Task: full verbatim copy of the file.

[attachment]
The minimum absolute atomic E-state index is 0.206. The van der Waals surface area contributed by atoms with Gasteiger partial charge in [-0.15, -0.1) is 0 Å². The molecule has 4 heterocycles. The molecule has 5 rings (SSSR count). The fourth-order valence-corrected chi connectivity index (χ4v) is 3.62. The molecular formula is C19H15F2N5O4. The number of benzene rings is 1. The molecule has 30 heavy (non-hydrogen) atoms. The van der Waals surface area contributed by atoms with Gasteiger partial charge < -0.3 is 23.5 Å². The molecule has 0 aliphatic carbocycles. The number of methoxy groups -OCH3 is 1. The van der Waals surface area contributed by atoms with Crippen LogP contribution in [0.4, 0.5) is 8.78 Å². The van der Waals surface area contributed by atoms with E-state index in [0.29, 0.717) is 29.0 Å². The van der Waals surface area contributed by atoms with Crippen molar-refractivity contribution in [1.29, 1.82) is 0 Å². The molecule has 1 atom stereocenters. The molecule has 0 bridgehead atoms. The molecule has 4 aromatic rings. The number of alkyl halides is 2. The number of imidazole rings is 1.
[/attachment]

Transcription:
The minimum absolute atomic E-state index is 0.206. The van der Waals surface area contributed by atoms with Gasteiger partial charge in [-0.15, -0.1) is 0 Å². The molecule has 4 heterocycles. The molecule has 5 rings (SSSR count). The fourth-order valence-corrected chi connectivity index (χ4v) is 3.62. The molecular formula is C19H15F2N5O4. The number of benzene rings is 1. The molecule has 30 heavy (non-hydrogen) atoms. The van der Waals surface area contributed by atoms with Gasteiger partial charge < -0.3 is 23.5 Å². The molecule has 0 aliphatic carbocycles. The number of methoxy groups -OCH3 is 1. The van der Waals surface area contributed by atoms with Crippen LogP contribution in [0.4, 0.5) is 8.78 Å². The van der Waals surface area contributed by atoms with E-state index in [0.29, 0.717) is 29.0 Å². The van der Waals surface area contributed by atoms with Crippen molar-refractivity contribution in [1.29, 1.82) is 0 Å². The molecule has 1 atom stereocenters. The molecule has 0 bridgehead atoms. The molecule has 4 aromatic rings. The number of alkyl halides is 2. The number of imidazole rings is 1.